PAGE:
cost about $500. Helmets and spike shoes can cost up to several hundred dollars.
Other expenses include travel and lodging.
Skeleton racers wear track spike boots to grip the ice when they get a
running start. These shoes can cost up to $100. A helmet, gloves, speed suit
and assorted pads are other clothing needed by participants.
For the recreational skeleton sliders, the sport can be less expensive.
A sliding license is required in many countries. The license costs about $50.
Many skeleton enthusiasts join clubs where they pay an annual membership fee,
which runs in the $40 range. Clubs often pay training and race fees as well
as provide the equipment.
Two skeleton tracks are located in the U.S.: in Lake Placid, New York,
and Park City, Utah. The track in Calgary is also quite accessible for those
in the U.S. Those three tracks, along with others worldwide, regularly hold
skeleton racing schools for those who want to get involved in the sport. The
governing body for skeleton, the International Bobsleigh and Skeleton Federation,
also holds schools.
"The schools are great because they start you off at a lower point on the
track and gradually work their way up to the top of the track, giving one
a chance to get used to the track and faster speeds," says Michelle Kelly.
She is a member of the Canadian National Skeleton Team. "You also get a lot
of instruction, from sled maintenance to driving tips, by sliders who have
done it for years. It's a great learning atmosphere and a lot of fun."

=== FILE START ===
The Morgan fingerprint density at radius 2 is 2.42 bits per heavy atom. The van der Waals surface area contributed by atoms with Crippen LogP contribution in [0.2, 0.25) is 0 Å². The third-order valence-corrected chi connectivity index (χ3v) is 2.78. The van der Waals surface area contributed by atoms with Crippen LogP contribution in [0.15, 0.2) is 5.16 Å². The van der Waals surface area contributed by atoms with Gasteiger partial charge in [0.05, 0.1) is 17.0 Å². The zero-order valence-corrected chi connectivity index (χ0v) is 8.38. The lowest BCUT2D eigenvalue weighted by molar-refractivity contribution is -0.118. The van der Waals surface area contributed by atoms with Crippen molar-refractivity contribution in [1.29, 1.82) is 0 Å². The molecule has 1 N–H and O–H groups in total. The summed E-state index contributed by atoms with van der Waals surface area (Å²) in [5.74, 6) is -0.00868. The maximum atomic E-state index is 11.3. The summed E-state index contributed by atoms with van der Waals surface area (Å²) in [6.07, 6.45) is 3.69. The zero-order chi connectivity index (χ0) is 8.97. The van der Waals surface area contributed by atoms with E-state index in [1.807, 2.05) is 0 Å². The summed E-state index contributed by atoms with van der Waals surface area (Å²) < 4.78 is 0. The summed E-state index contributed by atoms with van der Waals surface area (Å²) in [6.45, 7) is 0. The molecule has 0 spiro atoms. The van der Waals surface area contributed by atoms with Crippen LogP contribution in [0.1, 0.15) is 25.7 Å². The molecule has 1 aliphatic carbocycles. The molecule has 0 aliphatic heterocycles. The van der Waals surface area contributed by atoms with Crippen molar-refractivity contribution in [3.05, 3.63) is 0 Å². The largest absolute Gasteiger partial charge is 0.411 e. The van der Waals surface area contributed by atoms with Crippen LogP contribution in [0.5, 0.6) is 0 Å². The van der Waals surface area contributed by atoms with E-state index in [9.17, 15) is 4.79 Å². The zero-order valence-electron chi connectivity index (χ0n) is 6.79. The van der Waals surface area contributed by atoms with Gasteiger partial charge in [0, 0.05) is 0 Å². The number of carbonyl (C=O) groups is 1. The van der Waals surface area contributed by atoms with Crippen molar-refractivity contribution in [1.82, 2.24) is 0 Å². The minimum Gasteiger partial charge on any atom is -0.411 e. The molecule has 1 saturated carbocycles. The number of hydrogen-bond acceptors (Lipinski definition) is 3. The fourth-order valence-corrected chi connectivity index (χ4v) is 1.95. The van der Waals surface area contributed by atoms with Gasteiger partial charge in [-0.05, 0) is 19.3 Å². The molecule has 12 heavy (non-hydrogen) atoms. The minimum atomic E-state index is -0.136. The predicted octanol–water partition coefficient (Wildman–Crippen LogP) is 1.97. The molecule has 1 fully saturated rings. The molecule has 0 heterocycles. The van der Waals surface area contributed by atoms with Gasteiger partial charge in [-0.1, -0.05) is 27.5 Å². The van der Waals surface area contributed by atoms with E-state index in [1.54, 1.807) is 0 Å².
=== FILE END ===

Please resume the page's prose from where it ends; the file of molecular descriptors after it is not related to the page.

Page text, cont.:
Most everyone can enjoy recreational skeleton racing, but competitors on
national teams require more advanced skills and higher physical and mental
fitness levels. In addition, participants must be at least 16 years old to
obtain a skeleton license.
"Anyone can go through one of the schools and learn how to slide, but the
ones who have been able to endure and succeed in the sport are those who can
run fast and are able to compete in high-stress situations," says Soule. "A
lot of track and field athletes do well on the 'push.' We have pilots and
other extreme sports athletes who seem to do well at sliding."
To get started in skeleton sliding, Kelly recommends starting with one
session at a school. Get other students' opinions on a particular school before
"If you like speed or are a daredevil then this sport is for you," Kelly
says. "Even if you just want to slide recreationally, it is a blast. If you
desire to go even further and challenge yourself to try and compete internationally,
then this is a great sport to do it. The friendships and experiences you will
gain are invaluable. It is truly a rewarding sport, and I can't say enough
positives about it."
Career opportunities related to skeleton racing include coaches, team managers,
race officials, fund-raising professionals and governing board members for
the various clubs.
"As the sport gets more recognition, more jobs with salary will open up,"
Kelly says. "Jobs also are being created in the area of commentating, as most
commentators would not know too much about the sport at this time. As for
me, that is the area I am most interested in pursuing once my athletic career
is over. But I would not rule out helping with the team, to give back to the
sport I have got so much out of over the years."
International Bobsleigh and Skeleton Federation
U.S. Bobsled and Skeleton Federation
Olympic.org: Official website of the Olympic Movement